How the converted industrial space became part home and part creative laboratory for this design-minded couple
While its days of manufacturing and machinery are behind it, this converted factory is still a hub of activity. Fraser Greenberg, owner of Milky’s Coffee and marketing director of wood flooring retailer Relative Space, shares it with Christian Lo, co-founder of Anony, and the local squirrels as well (they don’t make their way inside, but they’re “pretty much family”). And while some things have changed for them during the pandemic, they’ve both kept themselves busy with everything from the everyday – learning to cook, exercising more – to the philosophical. So if you’re keeping count, that makes one home, two people and three businesses. Below, Greenberg walks us through their place and answers our questions.
This interview has been edited for length and clarity.
Designlines: Who lives with you?
Fraser Greenberg: I live with Christian Lo; it’s just the two of us. But we can tell most of the local squirrels apart, so they’re pretty much family. They’ve been teaching us the isolation skills they’ve learned from a lifetime of hibernation.
Designlines: What neighbourhood do you live in and how long have you lived there?
Fraser Greenberg: We moved to this neighbourhood in 2018, just before the birth of Milky’s. The now laneway home is situated next to a park and isn’t adjacent to a road, so there’s mostly only the sounds of people enjoying nature.
Designlines: How old is the home and what style is it?
Fraser Greenberg: It’s an old, 1930s-ish shoe factory that was converted into two full-floor units a couple of decades ago. The original style was distinctly uninspired and functional, albeit with a Canadiana twist. The new layout is open with just a single room, and the white and maple colour scheme makes it feel warm and homey.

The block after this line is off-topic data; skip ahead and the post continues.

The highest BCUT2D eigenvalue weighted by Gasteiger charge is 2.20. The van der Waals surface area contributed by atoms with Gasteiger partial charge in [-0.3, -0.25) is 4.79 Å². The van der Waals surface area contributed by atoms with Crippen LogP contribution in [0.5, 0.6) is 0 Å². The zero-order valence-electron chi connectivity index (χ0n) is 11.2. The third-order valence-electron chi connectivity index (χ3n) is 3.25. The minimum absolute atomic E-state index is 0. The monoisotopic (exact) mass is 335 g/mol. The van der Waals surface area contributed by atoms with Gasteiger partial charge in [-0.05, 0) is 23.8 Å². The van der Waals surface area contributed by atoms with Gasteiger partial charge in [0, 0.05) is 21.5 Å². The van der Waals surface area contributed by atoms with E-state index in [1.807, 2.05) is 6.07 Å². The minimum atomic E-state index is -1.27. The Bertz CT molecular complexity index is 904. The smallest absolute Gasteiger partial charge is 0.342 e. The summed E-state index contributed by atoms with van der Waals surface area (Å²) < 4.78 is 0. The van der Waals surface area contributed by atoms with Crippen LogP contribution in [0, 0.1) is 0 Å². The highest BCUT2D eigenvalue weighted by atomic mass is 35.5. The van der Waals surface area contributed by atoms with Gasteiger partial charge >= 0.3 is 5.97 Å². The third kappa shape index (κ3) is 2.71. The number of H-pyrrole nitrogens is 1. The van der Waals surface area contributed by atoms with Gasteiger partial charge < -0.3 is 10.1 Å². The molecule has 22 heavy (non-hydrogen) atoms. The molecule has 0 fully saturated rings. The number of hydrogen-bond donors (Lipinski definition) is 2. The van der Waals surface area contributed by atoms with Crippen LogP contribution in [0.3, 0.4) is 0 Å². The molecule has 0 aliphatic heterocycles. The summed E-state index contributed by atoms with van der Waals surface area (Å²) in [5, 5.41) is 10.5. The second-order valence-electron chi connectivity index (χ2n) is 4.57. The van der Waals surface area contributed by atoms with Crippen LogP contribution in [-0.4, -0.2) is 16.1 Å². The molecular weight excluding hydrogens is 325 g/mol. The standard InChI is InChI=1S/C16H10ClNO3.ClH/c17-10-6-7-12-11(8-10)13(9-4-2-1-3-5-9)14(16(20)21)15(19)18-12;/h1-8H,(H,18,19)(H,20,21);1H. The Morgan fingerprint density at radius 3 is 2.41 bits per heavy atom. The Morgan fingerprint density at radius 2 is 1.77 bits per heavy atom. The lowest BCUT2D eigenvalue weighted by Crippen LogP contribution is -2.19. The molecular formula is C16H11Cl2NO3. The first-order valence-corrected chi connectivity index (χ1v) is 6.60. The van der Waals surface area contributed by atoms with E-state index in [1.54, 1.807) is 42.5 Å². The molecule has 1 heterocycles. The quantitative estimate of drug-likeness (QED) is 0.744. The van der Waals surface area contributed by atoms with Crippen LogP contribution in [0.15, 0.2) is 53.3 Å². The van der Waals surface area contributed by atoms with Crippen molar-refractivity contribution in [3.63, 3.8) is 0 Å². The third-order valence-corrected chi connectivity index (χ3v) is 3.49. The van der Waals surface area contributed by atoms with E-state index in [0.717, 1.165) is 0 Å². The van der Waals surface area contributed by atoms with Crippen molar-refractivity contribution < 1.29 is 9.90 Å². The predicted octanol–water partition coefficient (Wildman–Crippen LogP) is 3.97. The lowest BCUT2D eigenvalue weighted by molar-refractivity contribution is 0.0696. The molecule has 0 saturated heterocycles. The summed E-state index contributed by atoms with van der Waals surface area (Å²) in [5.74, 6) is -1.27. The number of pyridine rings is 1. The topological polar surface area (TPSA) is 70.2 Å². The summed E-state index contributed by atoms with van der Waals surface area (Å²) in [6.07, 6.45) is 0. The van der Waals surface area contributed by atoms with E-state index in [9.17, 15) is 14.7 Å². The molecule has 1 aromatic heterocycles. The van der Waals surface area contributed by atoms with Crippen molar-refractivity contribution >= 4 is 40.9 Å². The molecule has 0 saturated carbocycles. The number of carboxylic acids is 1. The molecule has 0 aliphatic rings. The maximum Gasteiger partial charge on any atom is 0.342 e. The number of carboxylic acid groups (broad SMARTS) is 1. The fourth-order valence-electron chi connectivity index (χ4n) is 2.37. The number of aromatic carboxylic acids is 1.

Designlines: What are some of your favourite aspects of the home?
Fraser Greenberg: The book shelf is really nice. It was added when the space was most recently renovated. The owner of the house is a book publisher – based on the design of the shelves, we’re pretty sure he only publishes books of a single size. We also really like the Ness Lee painting. Our first date was to an exhibition of her work at a gallery.
Designlines: How did your relationship with your home change during the pandemic?
Fraser Greenberg: We both never stopped going to work, so our relationship with the home didn’t change too drastically. We still always plan to work at night and end up watching a movie instead.
Christian tests a lot of Anony’s designs at home. Putting the designs in the context of a home lets us see what other objects it speaks to, how it exists in the environment and how we interact with them.
Designlines: Moving forward, with home-time now more important than ever, are there further changes you would like to make to your living environment?
Fraser Greenberg: The hardest part of living with someone is navigating your way to a single set of living devices. Two people with two sets of tableware need to whittle it down to one somehow. It’s been a long process of getting rid of objects in a responsible way. Bunz has been a good companion in doing so. In the future, we would like to find new ways to enjoy the space.
Designines: Creativity and business-wise, what strides were you able to make during the enforced time off?
Fraser Greenberg: Christian likes to get creative with what it actually means to be a creative. Sometimes it gets existential, sometimes playful, but it’s always a source of growth.
I’ve been spending time learning to cook, exercise and relax. One lesson I’ve learned from having to occupy my space in a new way is that my ability to find inspiration and creativity in my own space is limited only by my desire to find it. I’ve also learned that good habits are less sticky than bad ones, so I try to focus on positively spending my time.
Want to hear more about Christian Lo’s work? As part of DesignTO, Anony will be participating in a panel discussion alongside Montreal-based architectural and industrial design firm Rainville Sangaré on January 29. Click here for details.